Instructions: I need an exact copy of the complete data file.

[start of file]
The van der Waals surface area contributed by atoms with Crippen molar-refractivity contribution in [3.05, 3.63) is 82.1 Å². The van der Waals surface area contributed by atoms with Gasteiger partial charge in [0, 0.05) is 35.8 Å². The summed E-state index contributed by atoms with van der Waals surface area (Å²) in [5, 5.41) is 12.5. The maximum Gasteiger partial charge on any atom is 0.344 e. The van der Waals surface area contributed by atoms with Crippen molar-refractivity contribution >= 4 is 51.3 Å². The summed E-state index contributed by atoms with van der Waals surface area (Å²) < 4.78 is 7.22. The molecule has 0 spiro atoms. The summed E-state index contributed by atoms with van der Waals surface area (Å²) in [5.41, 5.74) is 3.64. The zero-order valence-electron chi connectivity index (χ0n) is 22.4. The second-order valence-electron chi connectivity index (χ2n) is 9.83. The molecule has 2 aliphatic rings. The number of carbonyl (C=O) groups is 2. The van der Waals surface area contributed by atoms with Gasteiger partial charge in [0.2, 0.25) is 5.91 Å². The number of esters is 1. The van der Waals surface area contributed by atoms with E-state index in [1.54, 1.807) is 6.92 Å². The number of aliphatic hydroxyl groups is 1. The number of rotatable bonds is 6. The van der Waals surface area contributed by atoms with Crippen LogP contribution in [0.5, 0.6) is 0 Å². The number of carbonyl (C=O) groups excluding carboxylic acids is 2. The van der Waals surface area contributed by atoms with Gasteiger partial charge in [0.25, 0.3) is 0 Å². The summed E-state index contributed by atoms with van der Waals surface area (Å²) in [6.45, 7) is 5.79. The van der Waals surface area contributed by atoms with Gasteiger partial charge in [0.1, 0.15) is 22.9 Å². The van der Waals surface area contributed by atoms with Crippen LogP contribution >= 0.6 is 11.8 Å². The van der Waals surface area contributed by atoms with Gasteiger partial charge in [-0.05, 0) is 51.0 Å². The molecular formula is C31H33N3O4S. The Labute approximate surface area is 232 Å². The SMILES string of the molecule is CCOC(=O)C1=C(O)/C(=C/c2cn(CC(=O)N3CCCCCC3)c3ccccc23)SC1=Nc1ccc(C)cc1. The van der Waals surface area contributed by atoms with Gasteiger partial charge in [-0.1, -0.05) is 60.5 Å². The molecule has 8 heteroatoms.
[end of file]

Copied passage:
The van der Waals surface area contributed by atoms with Crippen molar-refractivity contribution in [3.05, 3.63) is 82.1 Å². The van der Waals surface area contributed by atoms with Gasteiger partial charge in [0, 0.05) is 35.8 Å². The summed E-state index contributed by atoms with van der Waals surface area (Å²) in [5, 5.41) is 12.5. The maximum Gasteiger partial charge on any atom is 0.344 e. The van der Waals surface area contributed by atoms with Crippen molar-refractivity contribution >= 4 is 51.3 Å². The summed E-state index contributed by atoms with van der Waals surface area (Å²) < 4.78 is 7.22. The molecule has 0 spiro atoms. The summed E-state index contributed by atoms with van der Waals surface area (Å²) in [5.41, 5.74) is 3.64. The zero-order valence-electron chi connectivity index (χ0n) is 22.4. The second-order valence-electron chi connectivity index (χ2n) is 9.83. The molecule has 2 aliphatic rings. The number of carbonyl (C=O) groups is 2. The van der Waals surface area contributed by atoms with Gasteiger partial charge in [0.2, 0.25) is 5.91 Å². The number of esters is 1. The van der Waals surface area contributed by atoms with E-state index in [1.54, 1.807) is 6.92 Å². The number of aliphatic hydroxyl groups is 1. The number of rotatable bonds is 6. The van der Waals surface area contributed by atoms with Crippen LogP contribution in [0.5, 0.6) is 0 Å². The number of carbonyl (C=O) groups excluding carboxylic acids is 2. The van der Waals surface area contributed by atoms with Gasteiger partial charge in [0.25, 0.3) is 0 Å². The summed E-state index contributed by atoms with van der Waals surface area (Å²) in [6.45, 7) is 5.79. The van der Waals surface area contributed by atoms with Gasteiger partial charge in [0.1, 0.15) is 22.9 Å². The van der Waals surface area contributed by atoms with Crippen LogP contribution >= 0.6 is 11.8 Å². The van der Waals surface area contributed by atoms with Gasteiger partial charge in [-0.05, 0) is 51.0 Å². The molecular formula is C31H33N3O4S. The Labute approximate surface area is 232 Å². The SMILES string of the molecule is CCOC(=O)C1=C(O)/C(=C/c2cn(CC(=O)N3CCCCCC3)c3ccccc23)SC1=Nc1ccc(C)cc1. The van der Waals surface area contributed by atoms with Gasteiger partial charge in [-0.1, -0.05) is 60.5 Å². The molecule has 8 heteroatoms.